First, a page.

Bush announces auto rescue
Bush announces auto rescue
Government to loan GM and Chrysler $13.4 billion from Wall Street bailout fund so that the embattled auto firms don't run out of cash.
By Chris Isidore, CNNMoney.com senior writer
Last Updated: December 19, 2008: 9:30 AM ET
NEW YORK (CNNMoney.com) -- President Bush announced a rescue plan for General Motors and Chrysler LLC Friday morning that will make $13.4 billion in federal loans available almost immediately.
A senior administration official briefing reporters said he expects that GM (GM, Fortune 500) and Chrysler LLC will be signing the loan papers to access the cash later Friday morning.
The money will come from the $700 billion fund set aside to bailout Wall Street firms and banks in October.
With these loans, Treasury will have committed virtually all of the $350 billion of that fund that it can hand out without additional authorization from Congress. Once Congress releases the other $350 billion, the two automakers will be able to borrow an additional $4 billion.
The loans are three-year loans but the money will have to be repaid immediately if the firms do not show themselves to be viable by March 31. It is expected that the companies will have to negotiate new agreements with unions and creditors in order to do so.
During brief remarks at the White House, President Bush said in normal times he would have not been in favor of preventing a bankruptcy of the two companies. But the current state of the economy and credit markets left him no choice but to act.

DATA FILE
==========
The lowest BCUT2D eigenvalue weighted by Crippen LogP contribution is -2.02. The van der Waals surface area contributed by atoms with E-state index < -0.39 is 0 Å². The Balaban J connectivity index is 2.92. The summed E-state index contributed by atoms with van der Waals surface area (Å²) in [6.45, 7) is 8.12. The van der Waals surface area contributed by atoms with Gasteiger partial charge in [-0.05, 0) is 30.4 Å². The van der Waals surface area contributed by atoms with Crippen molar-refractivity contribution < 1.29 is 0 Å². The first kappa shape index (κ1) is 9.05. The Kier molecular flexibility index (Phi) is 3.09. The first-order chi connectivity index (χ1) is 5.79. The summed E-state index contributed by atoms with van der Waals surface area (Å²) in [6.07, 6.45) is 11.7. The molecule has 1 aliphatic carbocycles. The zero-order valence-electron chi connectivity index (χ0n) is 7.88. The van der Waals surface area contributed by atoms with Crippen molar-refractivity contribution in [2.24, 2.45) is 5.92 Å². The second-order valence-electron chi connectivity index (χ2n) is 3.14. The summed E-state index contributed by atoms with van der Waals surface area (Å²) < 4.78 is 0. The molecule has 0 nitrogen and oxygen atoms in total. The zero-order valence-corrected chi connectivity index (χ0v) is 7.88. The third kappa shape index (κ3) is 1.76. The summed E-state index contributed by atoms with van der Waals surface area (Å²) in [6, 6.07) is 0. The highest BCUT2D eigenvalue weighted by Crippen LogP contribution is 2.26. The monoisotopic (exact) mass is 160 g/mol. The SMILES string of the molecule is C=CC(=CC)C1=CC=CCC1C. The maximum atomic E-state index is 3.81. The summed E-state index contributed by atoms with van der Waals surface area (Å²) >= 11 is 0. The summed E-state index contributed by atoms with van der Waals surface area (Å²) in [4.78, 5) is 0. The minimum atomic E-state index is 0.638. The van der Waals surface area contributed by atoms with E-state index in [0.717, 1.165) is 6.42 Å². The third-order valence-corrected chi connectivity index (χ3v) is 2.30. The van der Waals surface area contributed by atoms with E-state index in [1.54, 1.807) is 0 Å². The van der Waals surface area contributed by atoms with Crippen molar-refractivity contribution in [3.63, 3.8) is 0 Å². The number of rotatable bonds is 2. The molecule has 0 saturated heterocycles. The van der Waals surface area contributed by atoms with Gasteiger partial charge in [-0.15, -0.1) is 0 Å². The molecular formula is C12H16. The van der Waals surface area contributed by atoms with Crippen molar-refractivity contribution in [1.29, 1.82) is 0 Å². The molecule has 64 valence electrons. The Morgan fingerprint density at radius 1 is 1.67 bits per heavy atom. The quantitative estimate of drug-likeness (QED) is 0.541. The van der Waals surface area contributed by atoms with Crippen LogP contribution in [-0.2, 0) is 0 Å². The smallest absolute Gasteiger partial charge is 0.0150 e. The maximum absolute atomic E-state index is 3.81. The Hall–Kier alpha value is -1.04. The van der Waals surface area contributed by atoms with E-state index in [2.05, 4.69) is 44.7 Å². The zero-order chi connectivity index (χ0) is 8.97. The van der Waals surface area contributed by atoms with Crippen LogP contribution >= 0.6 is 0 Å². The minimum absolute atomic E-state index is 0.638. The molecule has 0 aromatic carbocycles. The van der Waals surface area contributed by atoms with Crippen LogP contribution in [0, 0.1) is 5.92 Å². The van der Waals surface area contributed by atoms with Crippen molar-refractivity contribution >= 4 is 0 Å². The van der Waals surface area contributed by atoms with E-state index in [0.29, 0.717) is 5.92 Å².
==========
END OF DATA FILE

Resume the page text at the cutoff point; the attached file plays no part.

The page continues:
"Government has a responsibility to safeguard the broader health and stability of our economy," he said. "If we were to allow the free market to take its course now, it would almost certainly lead to disorderly bankruptcy and liquidation for the automakers."
"In the midst of a financial crisis and a recession, allowing the U.S. auto industry to collapse is not a responsible course of action," Bush added.
GM and Chrysler immediately issued statements thanking the administration for taking action.
"We know we have much work in front of us to accomplish our plan," GM said. "We thank the Administration for this important support of our industry at this challenging time, and we look forward to proving what American ingenuity can achieve."
The White House and Treasury Department signaled a week ago that they were willing to use cash from the bank bailout fund to help keep GM and Chrysler afloat after the Senate failed to vote for a $14 billion bailout for the two companies. The bill had already passed the House and had the support of the administration.
GM (GM, Fortune 500) has warned it will fall below the minimum amount of cash it needs to continue to operate without $4 billion in federal loans before the end of the month. Privately held Chrysler said it will need $4 billion or it will also run out of cash early next year.
Ford Motor (F, Fortune 500) has more cash on hand and has said it should be able to avoid tapping into federal dollars unless the weak auto sales continue longer than it expects in 2009.
U.S. auto sales plunged to 26-year lows last month as tight credit, rising job losses and weak consumer confidence have led to a virtual collapse in the auto market.
All of the major automakers, including Asian automakers Toyota Motor (TM) and Honda Motor (HMC), are cutting back production. But the situation is particularly severe at GM and Chrysler.